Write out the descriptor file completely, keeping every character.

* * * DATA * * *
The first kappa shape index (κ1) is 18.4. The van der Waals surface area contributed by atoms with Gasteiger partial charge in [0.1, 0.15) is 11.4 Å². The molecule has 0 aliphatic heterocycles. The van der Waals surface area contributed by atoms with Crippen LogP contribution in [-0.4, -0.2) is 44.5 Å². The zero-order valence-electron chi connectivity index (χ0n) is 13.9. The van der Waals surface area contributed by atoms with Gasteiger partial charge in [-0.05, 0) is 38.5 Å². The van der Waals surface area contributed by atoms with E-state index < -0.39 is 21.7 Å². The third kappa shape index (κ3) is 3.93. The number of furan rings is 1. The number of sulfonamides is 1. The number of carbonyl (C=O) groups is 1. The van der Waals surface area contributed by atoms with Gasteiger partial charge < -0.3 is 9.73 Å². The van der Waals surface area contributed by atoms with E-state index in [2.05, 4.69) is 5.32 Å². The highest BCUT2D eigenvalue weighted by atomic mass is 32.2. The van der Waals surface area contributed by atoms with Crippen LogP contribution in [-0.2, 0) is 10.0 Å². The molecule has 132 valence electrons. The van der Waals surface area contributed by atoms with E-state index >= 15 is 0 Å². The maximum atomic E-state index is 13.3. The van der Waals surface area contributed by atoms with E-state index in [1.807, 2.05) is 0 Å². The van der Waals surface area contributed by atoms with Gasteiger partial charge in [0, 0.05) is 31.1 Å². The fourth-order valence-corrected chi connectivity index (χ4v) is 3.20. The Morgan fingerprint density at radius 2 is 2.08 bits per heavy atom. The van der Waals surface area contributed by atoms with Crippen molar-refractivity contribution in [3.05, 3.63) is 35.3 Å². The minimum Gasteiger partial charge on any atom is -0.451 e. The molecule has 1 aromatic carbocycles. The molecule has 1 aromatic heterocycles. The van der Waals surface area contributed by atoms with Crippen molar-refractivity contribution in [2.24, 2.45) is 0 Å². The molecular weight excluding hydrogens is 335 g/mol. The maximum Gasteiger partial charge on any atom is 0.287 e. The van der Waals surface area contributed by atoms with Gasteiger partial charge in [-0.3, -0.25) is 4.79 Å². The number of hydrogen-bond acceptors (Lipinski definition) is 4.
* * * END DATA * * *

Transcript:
The first kappa shape index (κ1) is 18.4. The van der Waals surface area contributed by atoms with Gasteiger partial charge in [0.1, 0.15) is 11.4 Å². The molecule has 0 aliphatic heterocycles. The van der Waals surface area contributed by atoms with Crippen LogP contribution in [-0.4, -0.2) is 44.5 Å². The zero-order valence-electron chi connectivity index (χ0n) is 13.9. The van der Waals surface area contributed by atoms with Gasteiger partial charge in [-0.05, 0) is 38.5 Å². The van der Waals surface area contributed by atoms with E-state index < -0.39 is 21.7 Å². The third kappa shape index (κ3) is 3.93. The number of furan rings is 1. The number of sulfonamides is 1. The number of carbonyl (C=O) groups is 1. The van der Waals surface area contributed by atoms with Gasteiger partial charge < -0.3 is 9.73 Å². The van der Waals surface area contributed by atoms with E-state index in [2.05, 4.69) is 5.32 Å². The highest BCUT2D eigenvalue weighted by atomic mass is 32.2. The van der Waals surface area contributed by atoms with Crippen LogP contribution in [-0.2, 0) is 10.0 Å². The molecule has 132 valence electrons. The van der Waals surface area contributed by atoms with E-state index >= 15 is 0 Å². The maximum atomic E-state index is 13.3. The van der Waals surface area contributed by atoms with E-state index in [1.807, 2.05) is 0 Å². The van der Waals surface area contributed by atoms with Gasteiger partial charge in [0, 0.05) is 31.1 Å². The fourth-order valence-corrected chi connectivity index (χ4v) is 3.20. The Morgan fingerprint density at radius 2 is 2.08 bits per heavy atom. The van der Waals surface area contributed by atoms with Crippen molar-refractivity contribution in [3.05, 3.63) is 35.3 Å². The minimum Gasteiger partial charge on any atom is -0.451 e. The molecule has 1 aromatic carbocycles. The molecule has 1 aromatic heterocycles. The van der Waals surface area contributed by atoms with Crippen molar-refractivity contribution in [2.24, 2.45) is 0 Å². The molecular weight excluding hydrogens is 335 g/mol. The maximum Gasteiger partial charge on any atom is 0.287 e. The van der Waals surface area contributed by atoms with Gasteiger partial charge in [-0.3, -0.25) is 4.79 Å². The number of hydrogen-bond acceptors (Lipinski definition) is 4.